I was either a sophomore or a Junior in high school and I
babysat for a single mother that lived a couple miles away.
I must have been a sophomore because she used to
pick me up and drop me off after she got back in. The
child I sat for was a mere baby and I guess she trusted
me because I had an infant sister and knew how to
pick a baby up without breaking its neck and wasn't
squeamish around a soiled diaper.
It was a pretty cush job. I think the woman was
going on dates and I would get there around
seven or so and give the baby some frozen
mama's milk and then put the little bugger
to bed. I would check in on her now and
then just to make sure she was still breathing.
I started the sitting for some extra dough but
I came back for her ex-husband's record collection.
The one album that I played the most and really
caught me by surprise was the Rolling Stones
album Exile on Main Street.
The living room was a perfect listening room.
It was long and narrow with a nice old silver
stereo system with a record player and cassette
player and the speakers were nicer than any
I had ever had the chance to operate.
It was a double album and folded out and had
all these strange black and white photographs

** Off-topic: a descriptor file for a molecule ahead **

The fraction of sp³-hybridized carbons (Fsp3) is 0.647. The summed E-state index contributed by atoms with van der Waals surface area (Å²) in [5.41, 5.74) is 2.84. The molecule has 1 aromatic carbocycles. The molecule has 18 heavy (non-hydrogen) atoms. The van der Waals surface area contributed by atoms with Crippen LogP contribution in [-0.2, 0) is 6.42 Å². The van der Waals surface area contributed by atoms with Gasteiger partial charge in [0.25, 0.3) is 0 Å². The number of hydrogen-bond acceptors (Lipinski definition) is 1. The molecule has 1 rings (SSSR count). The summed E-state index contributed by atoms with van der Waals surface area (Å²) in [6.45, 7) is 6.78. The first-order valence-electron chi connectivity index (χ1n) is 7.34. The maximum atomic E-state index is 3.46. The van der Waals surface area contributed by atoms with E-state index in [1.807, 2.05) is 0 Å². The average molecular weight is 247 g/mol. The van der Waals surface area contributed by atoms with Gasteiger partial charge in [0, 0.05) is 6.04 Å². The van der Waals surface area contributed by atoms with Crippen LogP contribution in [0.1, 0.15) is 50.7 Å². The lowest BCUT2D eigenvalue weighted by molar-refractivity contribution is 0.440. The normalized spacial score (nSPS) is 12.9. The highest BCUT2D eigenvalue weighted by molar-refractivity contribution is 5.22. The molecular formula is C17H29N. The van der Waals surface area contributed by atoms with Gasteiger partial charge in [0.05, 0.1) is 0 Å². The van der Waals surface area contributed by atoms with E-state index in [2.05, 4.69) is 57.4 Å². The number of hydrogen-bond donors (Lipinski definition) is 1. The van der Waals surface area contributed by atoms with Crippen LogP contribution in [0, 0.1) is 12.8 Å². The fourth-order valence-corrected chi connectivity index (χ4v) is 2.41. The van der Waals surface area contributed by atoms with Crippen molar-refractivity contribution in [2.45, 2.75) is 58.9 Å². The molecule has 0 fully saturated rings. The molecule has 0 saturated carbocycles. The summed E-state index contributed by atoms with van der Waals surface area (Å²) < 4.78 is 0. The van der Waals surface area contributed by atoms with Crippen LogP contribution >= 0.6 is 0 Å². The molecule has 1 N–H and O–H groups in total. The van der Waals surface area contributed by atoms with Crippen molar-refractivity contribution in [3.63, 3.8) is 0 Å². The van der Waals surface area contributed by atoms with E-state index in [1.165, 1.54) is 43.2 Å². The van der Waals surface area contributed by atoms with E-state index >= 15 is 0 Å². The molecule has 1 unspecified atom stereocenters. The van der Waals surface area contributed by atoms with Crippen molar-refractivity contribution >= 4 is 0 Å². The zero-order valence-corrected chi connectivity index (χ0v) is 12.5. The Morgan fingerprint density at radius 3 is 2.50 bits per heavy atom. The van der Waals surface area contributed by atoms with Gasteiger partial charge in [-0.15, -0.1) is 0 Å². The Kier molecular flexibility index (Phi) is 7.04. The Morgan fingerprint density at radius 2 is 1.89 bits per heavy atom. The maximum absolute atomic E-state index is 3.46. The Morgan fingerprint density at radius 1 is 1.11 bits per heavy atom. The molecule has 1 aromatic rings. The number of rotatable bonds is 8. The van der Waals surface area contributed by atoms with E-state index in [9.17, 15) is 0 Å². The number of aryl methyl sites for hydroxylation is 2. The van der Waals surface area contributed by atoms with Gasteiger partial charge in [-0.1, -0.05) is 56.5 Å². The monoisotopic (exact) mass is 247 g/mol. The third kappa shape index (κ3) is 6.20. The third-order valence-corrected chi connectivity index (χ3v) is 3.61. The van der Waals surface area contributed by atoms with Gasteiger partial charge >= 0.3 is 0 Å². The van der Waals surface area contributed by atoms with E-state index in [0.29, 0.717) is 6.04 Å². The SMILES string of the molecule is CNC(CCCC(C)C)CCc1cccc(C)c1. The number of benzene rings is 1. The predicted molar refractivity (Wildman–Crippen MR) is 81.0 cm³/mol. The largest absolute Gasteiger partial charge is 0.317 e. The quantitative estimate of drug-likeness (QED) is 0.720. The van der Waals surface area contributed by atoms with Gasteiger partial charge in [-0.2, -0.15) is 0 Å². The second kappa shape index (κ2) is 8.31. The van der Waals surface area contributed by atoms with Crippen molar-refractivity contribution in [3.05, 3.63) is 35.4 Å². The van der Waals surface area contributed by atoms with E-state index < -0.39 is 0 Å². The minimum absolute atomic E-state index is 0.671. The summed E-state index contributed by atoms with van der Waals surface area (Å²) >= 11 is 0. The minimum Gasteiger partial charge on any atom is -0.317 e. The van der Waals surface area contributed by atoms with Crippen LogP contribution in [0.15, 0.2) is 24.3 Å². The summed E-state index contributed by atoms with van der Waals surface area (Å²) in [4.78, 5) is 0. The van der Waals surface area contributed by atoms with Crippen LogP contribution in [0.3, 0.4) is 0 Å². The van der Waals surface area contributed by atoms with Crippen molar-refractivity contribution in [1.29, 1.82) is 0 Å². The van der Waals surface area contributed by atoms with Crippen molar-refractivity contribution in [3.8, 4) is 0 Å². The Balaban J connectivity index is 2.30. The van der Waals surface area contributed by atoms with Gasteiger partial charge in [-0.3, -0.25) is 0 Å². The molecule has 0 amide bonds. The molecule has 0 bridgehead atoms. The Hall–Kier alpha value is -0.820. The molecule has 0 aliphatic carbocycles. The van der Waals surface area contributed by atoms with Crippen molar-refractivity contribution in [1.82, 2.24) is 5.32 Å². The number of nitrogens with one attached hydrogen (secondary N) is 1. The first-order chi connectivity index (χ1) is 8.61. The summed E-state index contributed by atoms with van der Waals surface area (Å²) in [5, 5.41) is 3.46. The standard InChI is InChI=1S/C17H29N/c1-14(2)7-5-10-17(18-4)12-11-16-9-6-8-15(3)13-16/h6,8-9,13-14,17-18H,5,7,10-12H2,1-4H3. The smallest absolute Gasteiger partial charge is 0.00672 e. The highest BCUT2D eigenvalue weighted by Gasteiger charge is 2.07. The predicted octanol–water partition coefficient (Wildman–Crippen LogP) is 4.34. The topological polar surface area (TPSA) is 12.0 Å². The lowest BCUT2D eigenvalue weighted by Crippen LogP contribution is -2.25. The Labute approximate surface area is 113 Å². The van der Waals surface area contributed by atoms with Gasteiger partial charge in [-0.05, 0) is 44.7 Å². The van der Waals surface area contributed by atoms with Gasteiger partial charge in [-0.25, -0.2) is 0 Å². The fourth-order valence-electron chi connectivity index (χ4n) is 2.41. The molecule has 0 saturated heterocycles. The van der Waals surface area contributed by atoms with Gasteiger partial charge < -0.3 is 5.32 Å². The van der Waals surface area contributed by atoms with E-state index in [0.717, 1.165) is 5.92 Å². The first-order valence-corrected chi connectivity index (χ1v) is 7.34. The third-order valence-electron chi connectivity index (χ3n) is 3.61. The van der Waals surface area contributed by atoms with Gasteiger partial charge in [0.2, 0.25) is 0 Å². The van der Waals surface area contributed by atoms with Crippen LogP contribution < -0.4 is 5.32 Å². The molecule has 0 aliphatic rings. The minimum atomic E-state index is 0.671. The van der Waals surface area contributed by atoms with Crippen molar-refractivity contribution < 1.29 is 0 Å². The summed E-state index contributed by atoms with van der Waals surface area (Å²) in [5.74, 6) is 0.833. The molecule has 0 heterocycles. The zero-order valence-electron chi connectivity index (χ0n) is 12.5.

covering it. I remember the picture of the guy
with three balls in his mouth specifically.
Interspersed with all these strange and confusing
photographs were pictures of the band looking
younger than I was used to.
I played the records over and over again. It's
dreamy and buried vocals forcing me to
concentrate and try and draw meanings from
the songs much like you have to do with music
by Sonic Youth. The whole album is epitomized
to me by the track "Just wanna see his face."
I would play that song first and then play the
rest of the album from start to finish.
Every time I play that album now I always think
of sitting in that small cozy living room and
listening in wonder to a magnificent album that
twenty years later is still one of my favorites
and I still don't know all the words.
Read on duh bus: The Locusts have no King by Dawn Powell
Listened to on duh bus: Blank Generation by Richard Hell